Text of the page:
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Household Cleaners Associated With Doubling Risk of Breast Cancer

Posted by SoundHealth on Friday, July 23, 2010
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Household cleaners and air fresheners could be bad for women's health, new research suggests.

Women who regularly use household cleaners and air fresheners are at double the risk of developing breast cancer than those who never use the products.

The study of more than 1,500 women found that solid slow-release air fresheners and anti-mold products had the biggest effect. Insect repellents, oven and surface cleaners also produced a slight increase.

"Women who reported the highest combined cleaning product use had a doubled risk of breast cancer compared to those with the lowest reported use," said the study author,

"Use of air fresheners and products for mold and mildew control were associated with increased risk."

Tests in laboratories have shown that some cleaning products, air fresheners and insect repellents have chemicals in them that are linked to causing cancer.

For the latest study, researchers questioned 787 women diagnosed with breast cancer and 721 other women about their cleaning regimes.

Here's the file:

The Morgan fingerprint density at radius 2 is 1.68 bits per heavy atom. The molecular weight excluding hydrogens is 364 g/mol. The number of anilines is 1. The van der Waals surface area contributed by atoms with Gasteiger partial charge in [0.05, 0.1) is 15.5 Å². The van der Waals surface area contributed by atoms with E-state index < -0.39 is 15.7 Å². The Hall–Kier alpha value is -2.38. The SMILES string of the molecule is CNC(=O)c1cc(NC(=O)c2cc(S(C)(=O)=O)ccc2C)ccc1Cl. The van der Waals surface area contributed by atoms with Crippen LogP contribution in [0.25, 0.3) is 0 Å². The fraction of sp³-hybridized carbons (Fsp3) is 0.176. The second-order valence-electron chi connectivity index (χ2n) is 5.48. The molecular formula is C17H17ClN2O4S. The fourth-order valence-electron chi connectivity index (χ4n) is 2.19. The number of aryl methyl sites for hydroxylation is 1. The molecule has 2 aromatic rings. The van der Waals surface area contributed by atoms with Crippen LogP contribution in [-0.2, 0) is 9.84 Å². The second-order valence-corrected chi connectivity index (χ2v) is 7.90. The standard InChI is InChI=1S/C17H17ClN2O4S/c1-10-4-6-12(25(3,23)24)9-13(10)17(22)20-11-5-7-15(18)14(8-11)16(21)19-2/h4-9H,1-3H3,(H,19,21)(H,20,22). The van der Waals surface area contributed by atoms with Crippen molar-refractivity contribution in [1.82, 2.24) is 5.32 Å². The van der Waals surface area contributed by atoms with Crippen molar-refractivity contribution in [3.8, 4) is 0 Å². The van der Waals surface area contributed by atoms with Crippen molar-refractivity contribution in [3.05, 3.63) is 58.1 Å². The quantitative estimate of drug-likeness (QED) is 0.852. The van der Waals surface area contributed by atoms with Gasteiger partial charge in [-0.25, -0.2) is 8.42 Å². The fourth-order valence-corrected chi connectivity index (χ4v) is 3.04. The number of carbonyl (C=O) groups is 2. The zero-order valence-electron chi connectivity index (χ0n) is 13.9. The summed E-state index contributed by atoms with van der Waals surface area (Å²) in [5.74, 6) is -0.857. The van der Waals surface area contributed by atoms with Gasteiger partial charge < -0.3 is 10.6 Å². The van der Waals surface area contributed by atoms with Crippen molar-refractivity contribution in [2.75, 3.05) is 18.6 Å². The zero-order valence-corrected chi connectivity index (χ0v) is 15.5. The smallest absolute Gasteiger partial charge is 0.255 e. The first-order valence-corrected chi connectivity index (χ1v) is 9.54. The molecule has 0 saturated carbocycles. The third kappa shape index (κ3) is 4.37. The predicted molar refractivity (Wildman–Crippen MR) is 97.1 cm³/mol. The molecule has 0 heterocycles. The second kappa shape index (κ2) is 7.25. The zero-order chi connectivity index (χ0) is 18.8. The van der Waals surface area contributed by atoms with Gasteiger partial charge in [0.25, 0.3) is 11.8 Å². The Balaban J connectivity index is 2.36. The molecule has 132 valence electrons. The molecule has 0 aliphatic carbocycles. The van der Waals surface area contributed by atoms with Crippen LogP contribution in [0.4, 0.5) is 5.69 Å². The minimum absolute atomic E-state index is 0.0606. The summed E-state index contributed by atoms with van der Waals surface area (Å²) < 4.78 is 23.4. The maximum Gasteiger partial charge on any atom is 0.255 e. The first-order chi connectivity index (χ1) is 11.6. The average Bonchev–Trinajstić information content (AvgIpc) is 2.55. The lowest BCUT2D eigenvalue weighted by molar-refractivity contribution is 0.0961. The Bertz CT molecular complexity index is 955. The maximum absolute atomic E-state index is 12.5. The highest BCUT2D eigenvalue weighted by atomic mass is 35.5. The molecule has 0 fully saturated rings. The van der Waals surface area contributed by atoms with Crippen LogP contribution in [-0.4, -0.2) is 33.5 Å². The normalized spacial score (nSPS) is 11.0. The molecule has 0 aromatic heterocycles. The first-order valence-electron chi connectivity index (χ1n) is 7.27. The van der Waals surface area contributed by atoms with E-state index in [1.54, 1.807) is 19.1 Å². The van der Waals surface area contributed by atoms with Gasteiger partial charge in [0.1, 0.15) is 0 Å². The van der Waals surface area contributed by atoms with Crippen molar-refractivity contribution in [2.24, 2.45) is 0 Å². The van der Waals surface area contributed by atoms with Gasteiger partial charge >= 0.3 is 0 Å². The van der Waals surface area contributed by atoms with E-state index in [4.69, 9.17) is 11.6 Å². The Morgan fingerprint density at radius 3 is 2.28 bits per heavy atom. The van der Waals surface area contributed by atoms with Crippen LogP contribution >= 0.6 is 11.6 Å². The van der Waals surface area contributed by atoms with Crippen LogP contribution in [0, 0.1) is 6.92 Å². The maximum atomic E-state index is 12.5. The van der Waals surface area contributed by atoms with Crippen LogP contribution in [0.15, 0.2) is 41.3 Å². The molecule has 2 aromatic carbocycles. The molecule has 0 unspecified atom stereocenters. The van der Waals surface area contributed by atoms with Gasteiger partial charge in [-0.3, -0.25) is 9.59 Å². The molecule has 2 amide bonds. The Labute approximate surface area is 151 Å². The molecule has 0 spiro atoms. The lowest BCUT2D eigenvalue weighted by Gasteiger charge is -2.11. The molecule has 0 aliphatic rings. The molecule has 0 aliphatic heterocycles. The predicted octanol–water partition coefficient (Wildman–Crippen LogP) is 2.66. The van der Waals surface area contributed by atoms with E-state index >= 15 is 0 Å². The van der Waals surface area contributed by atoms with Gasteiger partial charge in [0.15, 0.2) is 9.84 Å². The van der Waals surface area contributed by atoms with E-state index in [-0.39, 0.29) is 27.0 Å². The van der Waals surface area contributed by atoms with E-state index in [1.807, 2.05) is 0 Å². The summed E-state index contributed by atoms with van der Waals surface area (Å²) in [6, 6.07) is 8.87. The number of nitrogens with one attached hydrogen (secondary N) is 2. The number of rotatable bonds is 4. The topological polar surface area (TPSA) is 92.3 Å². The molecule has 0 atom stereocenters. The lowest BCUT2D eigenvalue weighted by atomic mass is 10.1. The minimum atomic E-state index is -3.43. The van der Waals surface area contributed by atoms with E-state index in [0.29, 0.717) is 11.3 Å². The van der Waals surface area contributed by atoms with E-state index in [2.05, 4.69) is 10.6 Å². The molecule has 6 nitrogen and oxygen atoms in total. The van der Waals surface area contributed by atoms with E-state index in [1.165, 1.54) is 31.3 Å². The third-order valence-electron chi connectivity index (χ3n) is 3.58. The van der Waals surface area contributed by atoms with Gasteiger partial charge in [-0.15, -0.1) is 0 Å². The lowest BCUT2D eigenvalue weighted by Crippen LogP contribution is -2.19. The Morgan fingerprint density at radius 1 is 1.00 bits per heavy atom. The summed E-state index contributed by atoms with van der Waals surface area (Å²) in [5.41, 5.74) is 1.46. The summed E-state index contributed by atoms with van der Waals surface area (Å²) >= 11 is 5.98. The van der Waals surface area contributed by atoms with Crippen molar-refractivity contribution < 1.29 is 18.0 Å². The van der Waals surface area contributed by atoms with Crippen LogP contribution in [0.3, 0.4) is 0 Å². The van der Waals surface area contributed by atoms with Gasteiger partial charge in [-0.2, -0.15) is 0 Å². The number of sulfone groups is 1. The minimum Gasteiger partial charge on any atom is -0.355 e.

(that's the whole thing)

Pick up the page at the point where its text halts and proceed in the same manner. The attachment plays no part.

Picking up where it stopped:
They found that overall women who used a combination of cleaning products were up to 110 per cent more likely to have developed breast cancer than those who never touched them.

The biggest effect was with solid air fresheners with those who replaced theirs more than seven times a year twice as likely to have developed beast cancer.

Using mold and mildew removers more than once a week also seemed to double the risk. Insect repellants, oven cleaners and furniture polish also had a slight increase in the risks.

"To our knowledge, this is the first published report on cleaning product use and risk of breast cancer," said the author.

The researchers said that although a link appeared to be made between cancer and the cleaning products more research was needed to be certain.

They found that women with breast cancer who believed that chemicals and pollutants contribute "a lot" to the risk of developing the condition were more likely to report high product usage.

For an artificial chemical-free environment, use natural cleaners around the home. vinegar, lemon juice and baking soda all make excellent natural cleaning products which are also cheaper than commercial alternatives. Mix a solution of 1 part water to 1 part vinegar in a spray bottle for a solution that will clean, disinfect and deodorize most areas of the home. Lemon is a great substance to clean and shine brass and copper, and lemon juice can be mixed with vinegar and or baking soda to make cleaning pastes. Baking soda can be used to remove grease and dirt in the same way as other abrasive cleansers, and is effective at neutralizing strong odors.

Research Paper Details:

Brody JG. Everyday Exposures and breast cancer. Environmental health Volume 25, No. 1, 2010.

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